Jimmy has other ideas about Payne’s sudden death, however, and he promptly communicates them at length to a local reporter.  Soon the case is being reluctantly investigated by Edgar Brinze, Captain of the Bellechester Police Reserve Force. Yet Jimmy has no confidence in the sleuthing capacities of Brinze, the son of a local cement manufacturer who had shown such “an alarming inaptitude for the niceties of the cement business” that he was foisted by his wealthy and politically influential father onto the police department, where he has proven every bit as inapt. 

Jimmy concludes that he will have to conduct his own investigation of the mystery, especially after Claire, whom it seems he has not quite gotten over after all, becomes Brinze’s lead suspect!  Can lessons from The Shower Bath Enigma, The Porterhouse Murder and The Rosenbaum Case help Jimmy mimic the crime-busting methods of the Man of a Million Masks and beat Bellechester’s bullying and boorish Captain Brinze to the solution of the Leed Payne murder case?

Thus begins the competition  for clues in one of the most meta mystery novels from the Golden Age of detective fiction.  The reader will not fully appreciate just how much so until she has reached the last line of the last page. 

[1] The Simon’s townhouse was later purchased by Robert B. Roosevelt, Jr., a cousin of President Theodore Roosevelt.  It was torn down and replaced with an elegant neo-Georgian mansion at the behest of its new owner, millionaire William Ziegler, Jr., in 1927.  Today the house is the site of the SUNY Global Center. 
[2] Quoting Randy Mackin, George Scarborough, Appalachian Poet: A Biographical and Literary Study with Unpublished Writings (McFarland, 2011), 6.  Dubbed the “Jewish Will Rogers” on account of his wryly humorous wit, Hershfield is best known today for his Abie the Agent, which featured the first Jewish protagonist in an American comic strip.  He also created the comic strips Desperate Desmond and Dauntless Durham of the U. S. A., in which he amusingly parodied cliffhanging crime melodrama.  Simon and Schuster did not launch its celebrated “Inner Sanctum” mystery imprint, edited by Lee Wright, until 1936.  It would include such lauded mystery writers as Patrick Quentin, Anthony Boucher, Cornell Woolrich and Craig Rice. 
[3] On Madeleine Marshall Simon (1899-1993), see Sheri Cook-Cunningham, “The Many Facets of Madeleine Marshall,” International Journal of Research in Choral Singing 4 (2): 52-76.  Madeleine, who performed as a soloist with the New York Philharmonic under Arturo Toscanini, would later teach English diction at the Juilliard School for over a half-century (1935-86) and author the standard school text The Singer’s Manual of English Diction.  She was coach and accompanist for many artists, including Lily Pons, Helen Traubel, Leontyne Pryce, Lawrence Tibbett and Lauritz Melchior.
[4] Jimmy Wrome is of the same age as the author when he was writing The Week-End Mystery.

Tuesday, January 15, 2019

No Relation to Ryan Gosling: Christopher Bush Through the Ages

Images of some Golden Age detective writers are as elusive as those of their (often sadly forgotten) sleuths.  However, there actually are quite a few images out there of Christoper Bush, whose Ludovic Travers detective saga is currently being reprinted by Dean Street Press.  (Books #31-40 will be released in May.)

Below I've arranged some of these images chronologically.  Christopher Bush was born on Christmas day in 1885 and died in 1973, publishing his first Ludo Travers detective novel in 1926, when he was forty, and his last in 1968, when he was 82 years old.  Only a few of his prewar colleagues from England's Detection Club--Agatha Christie, Gladys Mitchell, John Dickson Carr, Michael Innes and Anthony Gilbert come to  mind--outlasted him as active mystery authors, Christie, Carr and Gilbert by only as few years.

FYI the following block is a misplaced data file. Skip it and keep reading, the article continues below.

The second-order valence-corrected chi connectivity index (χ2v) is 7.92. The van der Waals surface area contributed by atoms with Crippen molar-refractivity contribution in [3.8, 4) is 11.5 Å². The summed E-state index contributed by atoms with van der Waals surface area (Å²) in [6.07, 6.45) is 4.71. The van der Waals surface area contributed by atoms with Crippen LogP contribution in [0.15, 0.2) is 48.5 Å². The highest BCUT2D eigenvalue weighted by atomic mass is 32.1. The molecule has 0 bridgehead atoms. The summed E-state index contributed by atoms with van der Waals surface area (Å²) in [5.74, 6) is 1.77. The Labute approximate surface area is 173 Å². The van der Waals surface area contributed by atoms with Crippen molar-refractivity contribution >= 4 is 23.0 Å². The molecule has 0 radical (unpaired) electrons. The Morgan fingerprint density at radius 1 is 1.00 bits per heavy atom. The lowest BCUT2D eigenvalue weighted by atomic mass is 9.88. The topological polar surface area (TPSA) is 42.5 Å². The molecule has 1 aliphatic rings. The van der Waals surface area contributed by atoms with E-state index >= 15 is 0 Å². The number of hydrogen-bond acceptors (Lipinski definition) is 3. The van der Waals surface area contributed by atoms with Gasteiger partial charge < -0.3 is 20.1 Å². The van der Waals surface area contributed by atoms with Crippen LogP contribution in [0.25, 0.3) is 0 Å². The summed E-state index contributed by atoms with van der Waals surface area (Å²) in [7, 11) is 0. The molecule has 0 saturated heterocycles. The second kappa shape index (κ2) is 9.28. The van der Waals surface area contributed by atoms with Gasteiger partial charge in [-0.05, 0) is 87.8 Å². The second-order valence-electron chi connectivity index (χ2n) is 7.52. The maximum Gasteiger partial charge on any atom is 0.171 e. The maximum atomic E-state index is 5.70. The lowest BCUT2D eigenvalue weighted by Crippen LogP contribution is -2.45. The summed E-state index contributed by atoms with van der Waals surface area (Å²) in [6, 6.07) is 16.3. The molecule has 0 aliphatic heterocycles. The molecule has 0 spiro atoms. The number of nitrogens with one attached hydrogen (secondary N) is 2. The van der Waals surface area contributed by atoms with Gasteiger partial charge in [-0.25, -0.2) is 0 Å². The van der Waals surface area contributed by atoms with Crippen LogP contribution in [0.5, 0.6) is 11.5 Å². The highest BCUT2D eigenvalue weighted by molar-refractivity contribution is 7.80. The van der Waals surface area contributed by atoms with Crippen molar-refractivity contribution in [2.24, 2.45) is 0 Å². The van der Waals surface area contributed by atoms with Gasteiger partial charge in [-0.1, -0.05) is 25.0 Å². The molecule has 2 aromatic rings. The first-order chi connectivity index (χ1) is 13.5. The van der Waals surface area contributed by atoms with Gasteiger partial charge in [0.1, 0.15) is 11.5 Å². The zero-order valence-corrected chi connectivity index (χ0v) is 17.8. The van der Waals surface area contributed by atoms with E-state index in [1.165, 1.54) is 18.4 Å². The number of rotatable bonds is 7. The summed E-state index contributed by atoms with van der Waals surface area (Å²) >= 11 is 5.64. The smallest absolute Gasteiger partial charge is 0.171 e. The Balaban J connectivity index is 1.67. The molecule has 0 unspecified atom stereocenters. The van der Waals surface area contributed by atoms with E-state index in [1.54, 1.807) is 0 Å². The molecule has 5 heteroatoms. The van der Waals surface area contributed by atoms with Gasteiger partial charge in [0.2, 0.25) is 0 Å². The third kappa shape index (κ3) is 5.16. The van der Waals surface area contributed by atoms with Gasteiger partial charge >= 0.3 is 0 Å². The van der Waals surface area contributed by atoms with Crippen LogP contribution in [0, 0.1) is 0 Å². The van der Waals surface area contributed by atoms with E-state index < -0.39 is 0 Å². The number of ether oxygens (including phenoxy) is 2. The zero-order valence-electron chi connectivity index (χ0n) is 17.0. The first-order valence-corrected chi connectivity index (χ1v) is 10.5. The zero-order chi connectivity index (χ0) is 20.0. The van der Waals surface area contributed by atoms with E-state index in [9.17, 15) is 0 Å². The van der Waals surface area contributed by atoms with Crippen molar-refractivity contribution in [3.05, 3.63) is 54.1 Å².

Maybe I'm alone in detecting a resemblance to Ryan Gosling in the earlier Christopher Bush pics, particularly the that second one.  (I don't see it in the later ones at all.)  What think you, Gosling stanners?  I think it's the eyes more than anything else.  Bush was rather the ladies man in younger days, with some, erm, sticky entanglements, one of them producing a (presumably out-of-wedlock) son, noted composer Geoffrey Bush.  The first Bush photo dates from Egypt, where Bush served in the Great War, in 1919; in the others I am roughly guessing his age by decade.

Bush at age 33

Bush in his forties

Bush in his fifties

Bush in his sixties

Bush in his early seventies

Sunday, January 13, 2019

Sleuths in Pictures--Visualizations of Golden Age Sleuths (Hercule Poirot, Ludovic Travers, George Wharton)

Hercule Poirot is now one of the most visualized fictional detectives in history through the medium of film, having been played by a succession of famous actors--Tony Randall, Albert Finney, Peter Ustinov, David Suchet, Kenneth Branagh, John Malkovich--over the decades.  Indeed, he's starting to rival Sherlock Holmes in this respect.  And before all that, illustrators liked to portray him on books.  The "book cover Poirot" I personally remember best is the Albert Finneyish one who used to appear, after the actor's Oscar-nominated appearance in Murder on the Orient Express, on Pocket paperbacks in the 1970s, which I talked about here.

But the real heyday of Poirot paperback visualizations seems to have been in the 1940s and 1950s, during the early years of the "paperback revolution," on softcover editions by Pan (UK) and Dell (US).  I think you could say that these were of varying success.  All the Poirots were consistent in key ways though--bald or balding (when hatless), mustachioed, generally Gallic looking.  (On the Pans he usually has a bow tie, which I think suits him.)